AHLC Objects to Prosecution of Journalist Amy Goodman
October 17, 2016
(Bismark, North Dakota, Oct. 17, 2016)— In a letter sent today to the North Dakota State Attorney Ladd R. Erickson today, the American Humanist Association’s Appignani Humanist Legal Center objected to the criminal prosecution of Amy Goodman, host of Democracy Now! and winner of the American Humanist Association’s 2005 Humanist Heroine Award. The letter accused prosecutors of attacking fundamental First Amendment freedom of the press.
After filming an attack on activists protesting the Dakota Pipeline, which if constructed would run through Native American tribal lands, Goodman was charged with trespassing. The trespassing charge has since been dropped, but Goodman is still required to appear at the Morton County Court today at 1:30pm CDT to face new charges of rioting.
The Appignani Humanist Legal Center’s letter asserts that as a journalist, Goodman is guaranteed the constitutional right to cover newsworthy events such as the Native American-led pipeline protest. During the protest, Goodman acted at all times in her professional capacity as a journalist by interviewing and filming protesters. However, one report of Goodman’s prosecution indicates that she was criminally charged because her coverage appeared sympathetic to the Native American activists opposing the pipeline. This, the letter says, suggests that the prosecution is based primarily on Goodman giving visibility to the protesters.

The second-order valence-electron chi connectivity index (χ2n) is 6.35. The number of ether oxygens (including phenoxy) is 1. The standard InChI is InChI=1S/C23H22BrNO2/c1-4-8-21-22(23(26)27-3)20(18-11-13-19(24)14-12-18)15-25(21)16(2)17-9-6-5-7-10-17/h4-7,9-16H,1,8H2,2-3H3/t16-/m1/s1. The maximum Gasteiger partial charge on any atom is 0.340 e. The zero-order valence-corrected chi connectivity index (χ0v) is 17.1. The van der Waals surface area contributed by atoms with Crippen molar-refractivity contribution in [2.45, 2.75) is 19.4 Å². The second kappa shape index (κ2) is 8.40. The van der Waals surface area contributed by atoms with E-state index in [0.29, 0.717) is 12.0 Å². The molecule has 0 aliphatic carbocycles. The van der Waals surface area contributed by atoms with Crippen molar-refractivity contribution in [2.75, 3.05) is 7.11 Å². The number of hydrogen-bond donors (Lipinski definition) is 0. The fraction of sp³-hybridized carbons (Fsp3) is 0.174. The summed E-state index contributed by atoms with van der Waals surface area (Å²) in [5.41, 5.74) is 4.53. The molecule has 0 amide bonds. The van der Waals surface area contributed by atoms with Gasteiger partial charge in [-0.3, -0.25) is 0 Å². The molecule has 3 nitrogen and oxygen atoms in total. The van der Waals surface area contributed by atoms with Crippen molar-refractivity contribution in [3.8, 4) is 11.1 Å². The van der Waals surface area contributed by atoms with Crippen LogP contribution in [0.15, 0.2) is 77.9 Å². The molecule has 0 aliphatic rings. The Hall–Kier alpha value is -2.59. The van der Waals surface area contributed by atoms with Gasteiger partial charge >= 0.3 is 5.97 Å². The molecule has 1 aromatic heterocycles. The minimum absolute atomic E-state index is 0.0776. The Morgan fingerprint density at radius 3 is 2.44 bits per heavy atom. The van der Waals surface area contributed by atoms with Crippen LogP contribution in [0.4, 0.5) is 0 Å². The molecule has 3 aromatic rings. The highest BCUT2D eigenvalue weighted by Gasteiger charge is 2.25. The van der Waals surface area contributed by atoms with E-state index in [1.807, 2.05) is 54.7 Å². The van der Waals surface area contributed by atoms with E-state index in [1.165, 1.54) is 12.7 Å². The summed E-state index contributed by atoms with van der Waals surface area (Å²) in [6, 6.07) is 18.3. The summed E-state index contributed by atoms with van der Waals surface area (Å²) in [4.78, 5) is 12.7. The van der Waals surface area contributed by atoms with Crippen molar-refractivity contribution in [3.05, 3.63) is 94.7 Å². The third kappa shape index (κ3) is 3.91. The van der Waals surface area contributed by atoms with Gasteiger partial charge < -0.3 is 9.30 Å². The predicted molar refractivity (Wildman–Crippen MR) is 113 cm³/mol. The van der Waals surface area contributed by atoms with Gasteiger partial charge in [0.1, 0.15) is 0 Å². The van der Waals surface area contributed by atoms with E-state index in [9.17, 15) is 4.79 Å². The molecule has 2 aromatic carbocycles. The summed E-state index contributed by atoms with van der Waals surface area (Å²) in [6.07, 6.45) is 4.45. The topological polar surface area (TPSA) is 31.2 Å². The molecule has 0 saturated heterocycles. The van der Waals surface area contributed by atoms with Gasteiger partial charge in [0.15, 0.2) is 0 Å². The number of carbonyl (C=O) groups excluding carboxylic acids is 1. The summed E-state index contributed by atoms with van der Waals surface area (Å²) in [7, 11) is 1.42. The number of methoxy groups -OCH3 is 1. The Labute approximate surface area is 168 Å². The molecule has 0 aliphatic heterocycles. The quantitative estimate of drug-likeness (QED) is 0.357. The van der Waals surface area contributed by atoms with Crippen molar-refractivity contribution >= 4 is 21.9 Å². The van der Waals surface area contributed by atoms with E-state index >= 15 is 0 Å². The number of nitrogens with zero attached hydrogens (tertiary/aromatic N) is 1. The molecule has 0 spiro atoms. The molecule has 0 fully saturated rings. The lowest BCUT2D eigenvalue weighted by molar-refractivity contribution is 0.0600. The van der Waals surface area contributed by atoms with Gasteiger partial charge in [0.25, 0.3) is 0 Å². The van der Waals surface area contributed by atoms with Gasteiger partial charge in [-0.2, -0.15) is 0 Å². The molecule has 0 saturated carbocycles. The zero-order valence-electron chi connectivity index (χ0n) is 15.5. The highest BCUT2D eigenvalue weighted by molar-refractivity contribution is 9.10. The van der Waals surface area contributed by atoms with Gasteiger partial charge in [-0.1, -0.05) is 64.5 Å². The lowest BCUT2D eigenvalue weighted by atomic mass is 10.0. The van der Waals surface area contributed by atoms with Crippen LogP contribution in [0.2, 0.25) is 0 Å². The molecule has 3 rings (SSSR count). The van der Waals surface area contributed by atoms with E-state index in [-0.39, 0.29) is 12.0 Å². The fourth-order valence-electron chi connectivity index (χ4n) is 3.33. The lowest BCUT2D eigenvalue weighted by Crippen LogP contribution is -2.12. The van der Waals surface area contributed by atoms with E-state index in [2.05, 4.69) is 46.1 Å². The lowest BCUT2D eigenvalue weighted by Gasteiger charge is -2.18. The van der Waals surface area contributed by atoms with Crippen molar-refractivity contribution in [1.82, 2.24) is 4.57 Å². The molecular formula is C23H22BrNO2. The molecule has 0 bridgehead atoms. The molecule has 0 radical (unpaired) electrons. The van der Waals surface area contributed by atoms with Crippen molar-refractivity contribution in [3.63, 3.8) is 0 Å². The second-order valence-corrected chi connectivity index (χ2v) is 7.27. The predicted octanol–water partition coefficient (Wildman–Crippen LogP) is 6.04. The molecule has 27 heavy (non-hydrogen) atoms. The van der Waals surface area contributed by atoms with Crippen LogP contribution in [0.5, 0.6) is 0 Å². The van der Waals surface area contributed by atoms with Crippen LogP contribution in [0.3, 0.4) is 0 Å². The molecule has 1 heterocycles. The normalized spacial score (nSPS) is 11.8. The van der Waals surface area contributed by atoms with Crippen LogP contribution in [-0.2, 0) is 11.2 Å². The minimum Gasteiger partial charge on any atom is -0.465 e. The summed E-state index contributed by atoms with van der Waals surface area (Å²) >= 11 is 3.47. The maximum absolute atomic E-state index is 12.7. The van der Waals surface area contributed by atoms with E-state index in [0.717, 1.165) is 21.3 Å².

Such a content-based prosecution would offend the First Amendment, said American Humanist Association Legal Director David Niose in the letter. “To prosecute Ms. Goodman on this basis would be a gross injustice, a strong-arm tactic akin to those used by authoritarian regimes that are intolerant of opponents,” the letter says. “Such a prosecution would undoubtedly be interpreted widely as a direct attack on journalistic freedom, bearing no relationship to your duty to uphold the law, thus tarnishing both your office and your state.”
The letter informs the North Dakota State Attorney that the American Humanist Association and other First Amendment organizations will be watching the events unfold surrounding Amy Goodman’s prosecution.
UPDATE: CNN reports that a North Dakota judge has ruled against the riot charge brought against Amy Goodman. Read more here.
Founded in 1941 and headquartered in Washington, D.C., the American Humanist Association (AHA) works to protect the rights of humanists, atheists, and other nontheistic Americans. The AHA advances the ethical and life-affirming philosophy of humanism, which—without beliefs in any gods or other supernatural forces—encourages individuals to live informed and meaningful lives that aspire to the greater good of humanity.
Special thanks to the Louis J. Appignani Foundation for their support of the Appignani Humanist Legal Center.